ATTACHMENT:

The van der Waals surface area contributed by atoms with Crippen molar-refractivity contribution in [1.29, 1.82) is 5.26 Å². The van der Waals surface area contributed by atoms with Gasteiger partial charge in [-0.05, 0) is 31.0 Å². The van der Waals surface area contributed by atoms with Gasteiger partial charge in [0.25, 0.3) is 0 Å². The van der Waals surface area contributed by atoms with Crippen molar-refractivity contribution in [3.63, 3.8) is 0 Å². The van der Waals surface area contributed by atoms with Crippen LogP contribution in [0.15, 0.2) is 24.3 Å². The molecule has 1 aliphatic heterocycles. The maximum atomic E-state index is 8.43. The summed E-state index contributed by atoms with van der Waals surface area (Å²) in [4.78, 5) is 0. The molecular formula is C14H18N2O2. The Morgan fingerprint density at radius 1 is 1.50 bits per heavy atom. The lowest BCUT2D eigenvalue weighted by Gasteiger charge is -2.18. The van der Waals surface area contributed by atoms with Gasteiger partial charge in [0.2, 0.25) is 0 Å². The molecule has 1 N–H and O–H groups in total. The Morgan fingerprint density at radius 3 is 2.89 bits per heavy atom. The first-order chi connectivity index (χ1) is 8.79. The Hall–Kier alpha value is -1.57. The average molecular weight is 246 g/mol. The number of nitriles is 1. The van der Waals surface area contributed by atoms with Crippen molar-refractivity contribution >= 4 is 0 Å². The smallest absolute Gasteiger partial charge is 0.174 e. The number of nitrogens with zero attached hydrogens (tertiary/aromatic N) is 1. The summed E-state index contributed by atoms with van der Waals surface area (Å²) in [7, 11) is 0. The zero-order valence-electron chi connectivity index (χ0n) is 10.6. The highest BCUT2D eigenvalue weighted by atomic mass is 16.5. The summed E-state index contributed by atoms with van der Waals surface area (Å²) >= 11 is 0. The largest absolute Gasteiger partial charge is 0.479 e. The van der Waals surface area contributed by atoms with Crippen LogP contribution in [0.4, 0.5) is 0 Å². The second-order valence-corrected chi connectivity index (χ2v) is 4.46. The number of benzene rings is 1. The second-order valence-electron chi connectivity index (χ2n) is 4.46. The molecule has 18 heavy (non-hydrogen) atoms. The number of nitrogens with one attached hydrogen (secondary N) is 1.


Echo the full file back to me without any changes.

The van der Waals surface area contributed by atoms with Crippen molar-refractivity contribution in [1.29, 1.82) is 5.26 Å². The van der Waals surface area contributed by atoms with Gasteiger partial charge in [-0.05, 0) is 31.0 Å². The van der Waals surface area contributed by atoms with Gasteiger partial charge in [0.25, 0.3) is 0 Å². The van der Waals surface area contributed by atoms with Crippen molar-refractivity contribution in [3.63, 3.8) is 0 Å². The van der Waals surface area contributed by atoms with Crippen LogP contribution in [0.15, 0.2) is 24.3 Å². The molecule has 1 aliphatic heterocycles. The maximum atomic E-state index is 8.43. The summed E-state index contributed by atoms with van der Waals surface area (Å²) in [4.78, 5) is 0. The molecular formula is C14H18N2O2. The Morgan fingerprint density at radius 1 is 1.50 bits per heavy atom. The lowest BCUT2D eigenvalue weighted by Gasteiger charge is -2.18. The van der Waals surface area contributed by atoms with Gasteiger partial charge in [0.2, 0.25) is 0 Å². The molecule has 1 N–H and O–H groups in total. The Morgan fingerprint density at radius 3 is 2.89 bits per heavy atom. The first-order chi connectivity index (χ1) is 8.79. The Hall–Kier alpha value is -1.57. The average molecular weight is 246 g/mol. The number of nitriles is 1. The van der Waals surface area contributed by atoms with Crippen molar-refractivity contribution >= 4 is 0 Å². The smallest absolute Gasteiger partial charge is 0.174 e. The number of nitrogens with zero attached hydrogens (tertiary/aromatic N) is 1. The summed E-state index contributed by atoms with van der Waals surface area (Å²) in [7, 11) is 0. The zero-order valence-electron chi connectivity index (χ0n) is 10.6. The highest BCUT2D eigenvalue weighted by atomic mass is 16.5. The summed E-state index contributed by atoms with van der Waals surface area (Å²) >= 11 is 0. The largest absolute Gasteiger partial charge is 0.479 e. The van der Waals surface area contributed by atoms with Crippen LogP contribution in [0.4, 0.5) is 0 Å². The second-order valence-corrected chi connectivity index (χ2v) is 4.46. The number of benzene rings is 1. The second-order valence-electron chi connectivity index (χ2n) is 4.46. The molecule has 18 heavy (non-hydrogen) atoms. The number of nitrogens with one attached hydrogen (secondary N) is 1.